Zokrates is a toolbox for zkSNARKs on Ethereum.
This is a proof-of-concept implementation. It has not been tested for production.
Ethereum runs computations on all nodes of the network, resulting in high expenses, restrains in complexity, and low privacy. SNARKs have been enabling to only verify computations on-chain for a fraction of the cost of running them, but are hard to grasp and work with.
Zokrates bridges this gap. It helps one create off-chain programs and link them to the Ethereum blockchain, expanding the possibilities for the Dapp.
To start off, the ZoKrates framework needs to be installed. ZoKrates runs best inside a Docker container. The repository accompanies a Docker configuration which will install every single required dependency. If it is not already installed, one can download Docker here. Next, clone or download ZoKrates from the Github repository. Inside the ZoKrates folder run the following commands to start the docker container.
|docker build -t zokrates_tutorial
docker run -v $PWD/code:/home/zokrates/ZoKrates/target/debug/code -ti zokrates_tutorial /bin/bash
Inside the docker container, there is a folder containing the ZoKrates executable. Likewise, in the second command above, a folder called code which is synced with the code/ folder created inside the ZoKrates folder on the host machine (not the docker container) is seen.
One should be able to create and edit files in that folder using any editor on the host machine and changes will be reflected inside the docker container (from where the ZoKrates commands will be executed).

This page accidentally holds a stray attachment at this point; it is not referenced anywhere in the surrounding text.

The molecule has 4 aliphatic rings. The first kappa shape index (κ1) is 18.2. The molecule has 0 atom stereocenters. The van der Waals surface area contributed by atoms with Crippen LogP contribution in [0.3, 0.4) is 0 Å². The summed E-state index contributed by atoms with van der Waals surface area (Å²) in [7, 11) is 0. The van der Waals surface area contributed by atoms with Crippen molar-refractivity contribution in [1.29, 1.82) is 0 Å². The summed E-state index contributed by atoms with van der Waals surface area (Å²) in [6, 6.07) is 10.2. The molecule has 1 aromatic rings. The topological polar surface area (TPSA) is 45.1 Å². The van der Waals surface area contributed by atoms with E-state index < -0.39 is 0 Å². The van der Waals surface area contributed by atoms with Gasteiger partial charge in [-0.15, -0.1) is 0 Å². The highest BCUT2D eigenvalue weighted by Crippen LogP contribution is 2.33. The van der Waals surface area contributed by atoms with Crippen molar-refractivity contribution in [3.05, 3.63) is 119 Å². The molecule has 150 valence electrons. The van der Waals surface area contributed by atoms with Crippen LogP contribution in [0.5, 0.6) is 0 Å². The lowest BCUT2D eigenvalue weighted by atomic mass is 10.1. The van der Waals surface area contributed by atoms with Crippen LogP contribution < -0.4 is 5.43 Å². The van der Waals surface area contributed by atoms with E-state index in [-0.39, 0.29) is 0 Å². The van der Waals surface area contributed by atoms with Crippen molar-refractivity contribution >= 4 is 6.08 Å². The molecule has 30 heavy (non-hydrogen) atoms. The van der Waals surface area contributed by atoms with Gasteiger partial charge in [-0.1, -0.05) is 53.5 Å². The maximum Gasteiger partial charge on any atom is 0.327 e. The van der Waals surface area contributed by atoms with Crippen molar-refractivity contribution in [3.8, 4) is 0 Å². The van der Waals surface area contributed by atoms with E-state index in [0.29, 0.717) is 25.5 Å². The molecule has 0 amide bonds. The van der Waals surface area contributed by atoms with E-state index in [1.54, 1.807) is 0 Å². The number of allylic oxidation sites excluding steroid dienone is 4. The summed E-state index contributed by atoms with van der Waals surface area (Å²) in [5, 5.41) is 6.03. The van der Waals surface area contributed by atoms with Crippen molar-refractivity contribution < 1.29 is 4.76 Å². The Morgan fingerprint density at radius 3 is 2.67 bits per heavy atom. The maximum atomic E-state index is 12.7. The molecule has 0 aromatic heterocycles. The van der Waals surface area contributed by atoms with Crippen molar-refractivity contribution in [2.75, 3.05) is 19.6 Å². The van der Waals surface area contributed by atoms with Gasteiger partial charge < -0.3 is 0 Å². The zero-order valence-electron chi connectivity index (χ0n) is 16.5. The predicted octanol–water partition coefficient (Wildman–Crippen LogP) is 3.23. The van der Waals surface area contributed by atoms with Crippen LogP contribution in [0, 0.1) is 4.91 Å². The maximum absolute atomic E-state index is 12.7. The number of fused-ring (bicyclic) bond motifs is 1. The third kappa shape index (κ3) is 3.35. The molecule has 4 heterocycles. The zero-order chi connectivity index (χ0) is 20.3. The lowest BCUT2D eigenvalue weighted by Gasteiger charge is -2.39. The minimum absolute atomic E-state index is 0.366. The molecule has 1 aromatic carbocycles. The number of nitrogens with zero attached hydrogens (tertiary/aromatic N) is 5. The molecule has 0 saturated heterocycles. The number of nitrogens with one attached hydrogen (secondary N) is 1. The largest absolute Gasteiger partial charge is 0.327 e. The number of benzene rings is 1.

First, create the textfile add.code and implement your program:
|def main(field a, field b, field c) -> (field):
return a + b + c
The keyword field declares the type of the parameters utilized as components of the underlying finite field.
After that, run the various phases of the protocol:
|./zokrates compile -i ‘add.code’
./zokrates compute-witness -a 1 2 3
ZoKrates’ syntax might be a bit confusing at first sight. There are two basic types of statements: assignments (lines 10–15) and assertions (lines 6–7).
Conditional if statements must be written into a single line (like ternaries in different languages) and return distinctive values for then and else case.
Also, there is as of now no support for statically sized arrays.
Zokrates provides a command line interface. An overview of the available subcommands can be seen by running the command shown below-
Before running the computation with actual data, the compilation of the code has to be done.
|./zokrates compile -i /path/to/add.code|
Compiles a .code file into ZoKrates internal representation of arithmetic circuits.
Creates a compiled .code file at ./out.code.
As a rule of thumb, a single machine with 32GB memory and a modern processor can demonstrate a computation of up to around 10 million constraints in ~30 minutes.
With further optimization, programs written with ZoKrates are likely to be slightly more expensive than manually written arithmetic circuits (just like manual assembly is usually more efficient than compiled code). This is the reason some expensive functions (for example, hash functions) might be handwritten and incorporated in ZoKrates through so-called ‘gadgets’.
RUNNING THE CODE